After a historically unproductive year in Congress, numerous policy issues need addressing in the first half of 2024. As is the norm in most election years, almost all legislating will conclude in August while members focus on their respective campaigns, leaving just a matter of months to pass a slate of stated priorities.
This report will give an overview of top Congressional matters and the current state of their progress.
Months after the original September 30 deadline for 2024 appropriations, the split House and Senate have yet to finalize a single Department’s annual funding bill. Instead, Congress has passed two continuing resolutions, keeping the government running at 2023 funding levels but budging out needed time for other legislation. The most recent stopgap, which House Speaker Mike Johnson (R-LA) once stated would be the “last,” funds the Departments of Transportation, Housing and Urban Development, Energy, Veterans Affairs, and Agriculture until January 19. Programs under the eight remaining bills are maintained until February 2.
In the early weeks of January, however, odds of passing the needed spending bills before these deadlines appeared ever more unlikely. Speaker Johnson and Senate Majority Leader Chuck Schumer (D-NY) came to an agreement on the total topline for government discretionary spending on January 7, but the GOP-controlled House and Democratic Senate still need to hash out differences on 302b allocations for each spending bill. Because the overall discretionary funding shares must be allocated to each department, edits to bills are yet unfinished with only a handful of days before a partial shutdown on the 19th. Senate Minority Leader Mitch McConnell (R-KY) said another stopgap continuing resolution would "obviously" be necessary. The Senate took the first step to advance that CR Tuesday night on a unanimous consent agreement that would push funding deadlines to March 1 and 8, respectively.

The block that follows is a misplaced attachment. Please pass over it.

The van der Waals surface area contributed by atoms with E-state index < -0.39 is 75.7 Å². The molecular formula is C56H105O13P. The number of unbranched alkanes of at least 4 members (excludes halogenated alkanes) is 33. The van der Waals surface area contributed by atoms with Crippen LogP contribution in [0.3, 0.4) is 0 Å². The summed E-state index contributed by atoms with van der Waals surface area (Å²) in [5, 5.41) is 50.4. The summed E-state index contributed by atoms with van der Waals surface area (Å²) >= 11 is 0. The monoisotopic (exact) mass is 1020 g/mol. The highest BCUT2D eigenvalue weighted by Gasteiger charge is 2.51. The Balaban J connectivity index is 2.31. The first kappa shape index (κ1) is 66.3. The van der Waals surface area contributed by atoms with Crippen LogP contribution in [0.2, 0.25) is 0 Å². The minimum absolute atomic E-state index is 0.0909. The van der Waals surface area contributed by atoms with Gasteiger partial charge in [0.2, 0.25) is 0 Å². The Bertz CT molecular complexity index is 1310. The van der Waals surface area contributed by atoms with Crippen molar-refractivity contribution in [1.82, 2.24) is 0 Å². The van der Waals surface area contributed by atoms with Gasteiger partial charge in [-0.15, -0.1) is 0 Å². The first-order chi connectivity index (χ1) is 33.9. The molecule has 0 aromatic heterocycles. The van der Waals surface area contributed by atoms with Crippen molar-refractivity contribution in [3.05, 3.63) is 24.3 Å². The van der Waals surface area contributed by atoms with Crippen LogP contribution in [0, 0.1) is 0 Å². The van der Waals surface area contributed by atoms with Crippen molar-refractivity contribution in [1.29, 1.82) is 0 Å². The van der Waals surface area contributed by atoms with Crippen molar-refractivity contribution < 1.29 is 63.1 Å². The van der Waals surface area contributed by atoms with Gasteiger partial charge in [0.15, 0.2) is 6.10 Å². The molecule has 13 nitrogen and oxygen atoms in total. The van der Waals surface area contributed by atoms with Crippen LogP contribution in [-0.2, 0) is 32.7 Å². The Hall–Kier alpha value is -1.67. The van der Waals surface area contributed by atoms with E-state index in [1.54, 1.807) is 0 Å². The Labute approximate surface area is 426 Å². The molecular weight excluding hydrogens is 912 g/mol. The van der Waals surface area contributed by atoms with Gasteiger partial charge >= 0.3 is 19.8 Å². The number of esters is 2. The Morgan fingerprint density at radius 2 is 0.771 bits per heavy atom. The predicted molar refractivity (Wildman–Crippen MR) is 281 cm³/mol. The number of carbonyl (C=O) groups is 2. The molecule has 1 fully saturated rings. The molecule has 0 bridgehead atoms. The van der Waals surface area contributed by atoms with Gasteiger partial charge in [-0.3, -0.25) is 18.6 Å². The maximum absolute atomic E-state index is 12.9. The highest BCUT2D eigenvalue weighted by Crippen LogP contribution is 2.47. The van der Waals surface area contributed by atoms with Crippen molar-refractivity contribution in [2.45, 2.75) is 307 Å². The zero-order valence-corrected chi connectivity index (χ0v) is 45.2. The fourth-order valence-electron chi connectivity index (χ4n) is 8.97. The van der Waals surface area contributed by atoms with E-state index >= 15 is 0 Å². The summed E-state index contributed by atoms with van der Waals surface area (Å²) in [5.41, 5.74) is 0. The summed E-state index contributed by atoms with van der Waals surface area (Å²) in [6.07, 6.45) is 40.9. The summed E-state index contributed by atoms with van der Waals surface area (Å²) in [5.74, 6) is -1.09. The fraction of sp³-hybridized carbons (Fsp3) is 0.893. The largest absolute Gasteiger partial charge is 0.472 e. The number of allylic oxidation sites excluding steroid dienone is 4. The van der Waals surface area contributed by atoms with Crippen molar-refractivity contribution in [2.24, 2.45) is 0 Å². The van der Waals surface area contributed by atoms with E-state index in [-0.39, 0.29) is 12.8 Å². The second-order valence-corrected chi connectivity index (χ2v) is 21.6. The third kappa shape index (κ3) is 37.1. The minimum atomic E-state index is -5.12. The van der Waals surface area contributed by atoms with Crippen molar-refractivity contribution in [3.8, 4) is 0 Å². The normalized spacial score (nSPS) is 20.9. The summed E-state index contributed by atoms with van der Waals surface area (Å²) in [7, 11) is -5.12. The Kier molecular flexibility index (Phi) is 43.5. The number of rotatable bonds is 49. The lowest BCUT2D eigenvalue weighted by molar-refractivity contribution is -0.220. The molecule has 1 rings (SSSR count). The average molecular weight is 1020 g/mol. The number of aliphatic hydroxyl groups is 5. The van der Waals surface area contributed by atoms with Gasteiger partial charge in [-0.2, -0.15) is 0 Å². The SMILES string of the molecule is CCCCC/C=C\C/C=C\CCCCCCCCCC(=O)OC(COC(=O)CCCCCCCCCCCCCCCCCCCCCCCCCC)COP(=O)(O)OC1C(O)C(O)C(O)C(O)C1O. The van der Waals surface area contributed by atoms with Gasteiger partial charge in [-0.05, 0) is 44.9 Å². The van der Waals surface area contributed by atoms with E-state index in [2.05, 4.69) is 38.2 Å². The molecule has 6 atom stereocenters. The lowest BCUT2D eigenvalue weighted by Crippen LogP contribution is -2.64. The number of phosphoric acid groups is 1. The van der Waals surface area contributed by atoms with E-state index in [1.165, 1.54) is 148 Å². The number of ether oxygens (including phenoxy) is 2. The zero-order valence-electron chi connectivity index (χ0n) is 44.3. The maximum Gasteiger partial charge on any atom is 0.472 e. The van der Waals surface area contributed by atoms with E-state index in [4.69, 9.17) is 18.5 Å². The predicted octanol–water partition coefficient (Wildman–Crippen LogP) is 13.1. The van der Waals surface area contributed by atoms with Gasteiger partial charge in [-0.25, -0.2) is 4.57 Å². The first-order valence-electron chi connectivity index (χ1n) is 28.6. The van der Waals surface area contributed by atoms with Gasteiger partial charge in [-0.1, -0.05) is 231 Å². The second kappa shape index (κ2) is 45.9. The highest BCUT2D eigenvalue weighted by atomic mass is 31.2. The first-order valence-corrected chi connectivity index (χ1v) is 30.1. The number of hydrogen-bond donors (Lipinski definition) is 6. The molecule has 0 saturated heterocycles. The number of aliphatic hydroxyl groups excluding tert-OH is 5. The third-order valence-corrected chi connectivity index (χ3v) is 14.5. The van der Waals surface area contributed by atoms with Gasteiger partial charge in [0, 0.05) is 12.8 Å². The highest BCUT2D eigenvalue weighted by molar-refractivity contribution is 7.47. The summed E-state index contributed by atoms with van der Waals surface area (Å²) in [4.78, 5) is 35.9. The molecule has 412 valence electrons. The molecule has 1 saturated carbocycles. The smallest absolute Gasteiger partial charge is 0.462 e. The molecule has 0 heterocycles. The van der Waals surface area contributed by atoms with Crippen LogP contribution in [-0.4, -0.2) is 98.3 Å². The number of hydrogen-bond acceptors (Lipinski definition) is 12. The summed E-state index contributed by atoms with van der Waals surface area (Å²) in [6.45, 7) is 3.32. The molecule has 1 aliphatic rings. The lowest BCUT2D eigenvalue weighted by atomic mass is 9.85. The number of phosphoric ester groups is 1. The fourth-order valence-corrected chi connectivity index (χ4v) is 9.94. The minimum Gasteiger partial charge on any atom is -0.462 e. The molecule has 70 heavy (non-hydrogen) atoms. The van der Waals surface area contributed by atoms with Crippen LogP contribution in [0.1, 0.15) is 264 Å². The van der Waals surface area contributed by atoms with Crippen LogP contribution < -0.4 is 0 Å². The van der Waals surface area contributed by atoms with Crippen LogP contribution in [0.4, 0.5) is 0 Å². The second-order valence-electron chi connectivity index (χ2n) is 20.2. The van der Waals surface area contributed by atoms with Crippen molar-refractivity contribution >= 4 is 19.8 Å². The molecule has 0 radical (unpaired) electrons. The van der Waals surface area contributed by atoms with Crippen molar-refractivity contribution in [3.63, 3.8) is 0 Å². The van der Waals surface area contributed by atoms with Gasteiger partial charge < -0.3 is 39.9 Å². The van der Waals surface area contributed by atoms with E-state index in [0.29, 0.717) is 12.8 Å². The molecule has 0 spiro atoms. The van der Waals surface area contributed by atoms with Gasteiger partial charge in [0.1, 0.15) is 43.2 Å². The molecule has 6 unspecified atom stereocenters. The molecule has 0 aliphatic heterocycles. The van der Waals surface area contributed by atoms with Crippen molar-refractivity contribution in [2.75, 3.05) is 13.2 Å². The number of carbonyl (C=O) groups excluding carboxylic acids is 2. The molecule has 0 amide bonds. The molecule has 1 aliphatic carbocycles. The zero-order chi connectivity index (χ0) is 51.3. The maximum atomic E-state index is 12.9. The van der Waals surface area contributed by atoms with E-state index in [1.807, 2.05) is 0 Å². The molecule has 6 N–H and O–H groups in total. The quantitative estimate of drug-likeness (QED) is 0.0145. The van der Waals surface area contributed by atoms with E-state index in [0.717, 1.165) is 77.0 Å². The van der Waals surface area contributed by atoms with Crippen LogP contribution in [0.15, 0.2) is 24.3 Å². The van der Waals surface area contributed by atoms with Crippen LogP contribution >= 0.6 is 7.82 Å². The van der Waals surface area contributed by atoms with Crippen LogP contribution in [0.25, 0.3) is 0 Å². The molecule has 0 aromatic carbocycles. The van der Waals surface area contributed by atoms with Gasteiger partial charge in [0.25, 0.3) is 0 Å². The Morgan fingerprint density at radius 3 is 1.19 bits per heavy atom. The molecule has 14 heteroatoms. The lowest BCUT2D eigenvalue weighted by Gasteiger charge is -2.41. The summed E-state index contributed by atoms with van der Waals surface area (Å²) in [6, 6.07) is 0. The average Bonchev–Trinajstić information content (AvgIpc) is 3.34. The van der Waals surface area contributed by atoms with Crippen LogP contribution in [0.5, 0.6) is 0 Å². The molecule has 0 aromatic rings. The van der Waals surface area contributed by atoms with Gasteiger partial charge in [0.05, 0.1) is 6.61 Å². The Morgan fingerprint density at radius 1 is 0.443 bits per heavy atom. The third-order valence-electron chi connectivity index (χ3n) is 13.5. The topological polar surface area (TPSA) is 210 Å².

The appropriations process is further disrupted by so-called “poison pill” policy riders House legislators added to Departments’ budget packages. Such provisions, including measures to block funding for the Green Climate Fund; EV charging station installations; high-speed rail construction; and low-income college grants, mean the House-passed budget bills will not survive Senate votes. Hanging over all negotiations is a 1% cut coming to all Agencies’ budgets on April 30, which was agreed to in June 2023 as part of the debt limit suspension agreement, though Congress has completed the appropriations processes before that date for decades.
Foreign Aid and Border Package:
Since Russian President Vladimir Putin invaded Ukraine in February 2022, the U.S. has spent approximately $75 billion in supplemental appropriations for defense and humanitarian support. This funding has been split among the Presidential Drawdown Authority to replenish Department of Defense weapons arsenals, DOD’s Ukraine Security Assistance Initiative, the Economic Support Fund, and DOD’s Foreign Military Financing program. In October 2023, the Biden White House submitted a $106 billion emergency foreign aid supplemental request to Congress, which included requests for Ukraine, Israel, Taiwan defense, and border security provisions. Senate Appropriations Committee Chair Patty Murray (D-WA) introduced a Senate bill on December 5, during abrief window when resolving disputes on the foreign aid package was not superseded by 2024 budget negotiations.
In the weeks between the Thanksgiving and end-of-year recesses, meetings on the allocation and overall top lineled by Senators James Lankford (R-OK), Christopher Murphy (D-CT), Kyrsten Sinema (I-AZ), and Thom Tillis (R-NC) stalled over border policy, as did a December 6 vote motion to limit debate on proceeding Murray’s bill. According to Politico defense reporter Connor O’Brien, negotiators will likely significantly lower the overall funding totals for Ukraine assistance, as well.